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Statistics Canada’s latest release reporting monthly investment in building construction across the country shows an overall increase of 4% in February compared to January, with investment in building construction reaching the level of $20 billion. That’s a 19% year-over-year increase from last February’s record production of $16.8 billion.

Gains were reported in both the residential and non-residential sectors, and most provinces reported increases, with Quebec accounting for more than 50% of the overall monthly increase.

The increase in building construction investment in February is in line with the record value of building permits issued in the same month, which rose 21% from January to $12.4 billion.

Residential construction continues to show its strength

Investment in the construction of single-family homes rose 4.9% to $8 billion in February, with increases reported in seven provinces, Ontario (+5.3%) and Quebec (+8 .2%) in the lead.

Multi-unit housing construction rose 5.1% to $6.9 billion, with Quebec (+16.8%) leading the way. Not all provinces saw increases in collective housing, with Saskatchewan declining for a third straight month, returning to more historic levels, after higher investment in October and November 2021.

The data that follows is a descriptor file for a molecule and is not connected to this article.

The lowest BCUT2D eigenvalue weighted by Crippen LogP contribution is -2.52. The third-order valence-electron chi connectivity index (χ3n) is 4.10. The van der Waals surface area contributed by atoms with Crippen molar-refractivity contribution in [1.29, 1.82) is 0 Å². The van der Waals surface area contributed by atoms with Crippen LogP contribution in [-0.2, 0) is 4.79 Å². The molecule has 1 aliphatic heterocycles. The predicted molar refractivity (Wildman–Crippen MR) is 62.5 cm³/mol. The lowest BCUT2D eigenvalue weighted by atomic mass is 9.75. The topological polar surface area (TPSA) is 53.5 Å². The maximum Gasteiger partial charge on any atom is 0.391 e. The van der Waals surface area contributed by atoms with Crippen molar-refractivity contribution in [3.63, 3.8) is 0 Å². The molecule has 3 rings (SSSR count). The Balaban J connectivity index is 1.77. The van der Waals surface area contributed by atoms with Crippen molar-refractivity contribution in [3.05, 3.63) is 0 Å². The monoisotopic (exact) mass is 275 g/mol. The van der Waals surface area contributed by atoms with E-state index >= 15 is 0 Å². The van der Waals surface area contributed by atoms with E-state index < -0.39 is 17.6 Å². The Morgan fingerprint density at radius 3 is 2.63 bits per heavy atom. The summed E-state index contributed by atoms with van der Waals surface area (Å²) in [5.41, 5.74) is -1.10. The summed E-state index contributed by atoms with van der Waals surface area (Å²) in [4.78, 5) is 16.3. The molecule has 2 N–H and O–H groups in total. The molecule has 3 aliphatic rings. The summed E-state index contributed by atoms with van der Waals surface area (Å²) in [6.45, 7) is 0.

Overall investment in residential construction rose 5% to $14.9 billion in February.

The non-residential sector increases for an eighth consecutive month

Although not as buoyant as the housing sector, investment in non-residential construction rose 1.1% to $5.1 billion in February.

Business investment rose 1% to $2.8 billion, led by Alberta (+3.2%). The only two provinces that posted declines in this area were New Brunswick and Manitoba.

Investment in institutional construction remained broadly unchanged in February (+0.1%). As in the previous month, gains in Quebec (+1.9%) offset losses recorded in seven other provinces.

While investment in industrial construction rose 2.8% to $893 million across the country, Ontario (+3.3%) and Quebec (+4.5%) accounted for more than 90% of the national gain. This was largely due to several new manufacturing and maintenance building projects in both provinces, while other provinces remained at more historic levels.